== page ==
Browsing named entities in The Daily Dispatch: July 8, 1861., [Electronic resource]. You can also browse the collection for S. S. Scott or search for S. S. Scott in all documents.

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[for the Dispatch.] July 4th, 1861. Messrs. Editors:--Being very desirous to see Gen. Scott, I went to Gordonsville Thursday, the 3rd, to do so, as I understood he was in Washington and said he would dine in Richmond the 4th. Can you inform an old farmer why he did not dine there, and whether he has apologized to the citizens for not coming? If he did not, can you give the people any information? They are anxious to meet him along the railroad, and no doubt his old friends, Generals Lee and Beauregard, and other military gentlemen, would like to see him punctual in attending the places he proposes to dine at. And won't President Davis think hard of him for not comrag? Would it not be well to send a committee to Washington to wait on him, and assure him that a conveyance had been and is still waiting to bring him down? and I don't think it would be prudent for him to refuse such competent escorts as Lee and Beauregard. Would it? W. S. C.
Confederate Guard. --The following is a complete list of the officers of the Confederate Guard, organized from the several Bureaus of the Government of the Confederate States:-- H. D. Capers, S. C., Captain; G. A. Schwarzman, Va., 1st Lieutenant; S. S. Scott, Ala. 2d Lieutenant; H. Sparnich, S. C., Ensign; A. B. Cletherell, Ala., Orderly Sergeant; S. W. Hampton, Va., 2d Sergeant; J. B. Barksdale, Miss., 3d Sergeant; T. R. Rhodes, Miss., 4th Sergeant; T. A. Bibb, 1st Corporal; S. W. McNair, Md., 2d Corporal; W. P. Hilliard, Ala. 3d Corporal. The company has completed its organization, and under the direction of Capt. Copers, is rapidly learning the light infantry drill.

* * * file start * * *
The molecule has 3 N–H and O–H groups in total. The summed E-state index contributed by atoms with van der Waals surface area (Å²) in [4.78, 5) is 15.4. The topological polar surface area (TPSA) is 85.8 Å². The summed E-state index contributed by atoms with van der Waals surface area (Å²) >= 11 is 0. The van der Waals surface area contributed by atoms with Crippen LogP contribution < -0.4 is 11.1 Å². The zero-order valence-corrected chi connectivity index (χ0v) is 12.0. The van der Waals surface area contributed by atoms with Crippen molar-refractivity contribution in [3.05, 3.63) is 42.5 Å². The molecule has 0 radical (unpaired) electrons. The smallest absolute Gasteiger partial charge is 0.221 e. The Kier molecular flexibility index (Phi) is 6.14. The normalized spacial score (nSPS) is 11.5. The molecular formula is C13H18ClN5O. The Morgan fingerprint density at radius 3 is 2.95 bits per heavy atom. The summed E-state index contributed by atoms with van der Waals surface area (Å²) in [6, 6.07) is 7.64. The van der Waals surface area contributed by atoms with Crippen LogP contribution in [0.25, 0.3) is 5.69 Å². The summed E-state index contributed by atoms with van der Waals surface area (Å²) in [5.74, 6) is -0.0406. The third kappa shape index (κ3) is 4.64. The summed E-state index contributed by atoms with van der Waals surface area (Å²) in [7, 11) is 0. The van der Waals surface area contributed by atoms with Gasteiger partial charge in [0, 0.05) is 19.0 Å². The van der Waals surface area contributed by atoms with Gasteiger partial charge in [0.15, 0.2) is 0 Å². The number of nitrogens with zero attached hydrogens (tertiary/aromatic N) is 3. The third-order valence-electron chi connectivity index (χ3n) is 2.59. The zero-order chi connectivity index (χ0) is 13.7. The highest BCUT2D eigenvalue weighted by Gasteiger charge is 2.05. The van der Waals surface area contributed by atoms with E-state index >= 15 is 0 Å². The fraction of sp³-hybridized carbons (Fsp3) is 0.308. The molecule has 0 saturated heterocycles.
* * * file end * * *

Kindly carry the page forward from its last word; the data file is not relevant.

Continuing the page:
e professional opinion of the writer that reinforcements could not be thrown into that fort within the time for his relief, rendered necessary by the limited supply of provisions, and with a view of holding possession of the same, with a force of less than 20,000 good and well-disciplined men. This opinion was concurred in by all the officers of his command, and their memoranda on the subject were made enclosures of Major Anderson's letter. The whole was immediately laid before Lieutenant General Scott, who at once concurred with General Anderson in opinion. On reflection, however, he took full time, consulting with officers both of the Army and Navy, and at the end of four days came reluctantly but decidedly to the same conclusion as before. He also stated at the same time last no such sufficient force was then at the control of the Government, or could be raised and brought on the ground within the time when the provisions in the fort would be exhausted. In a purely milit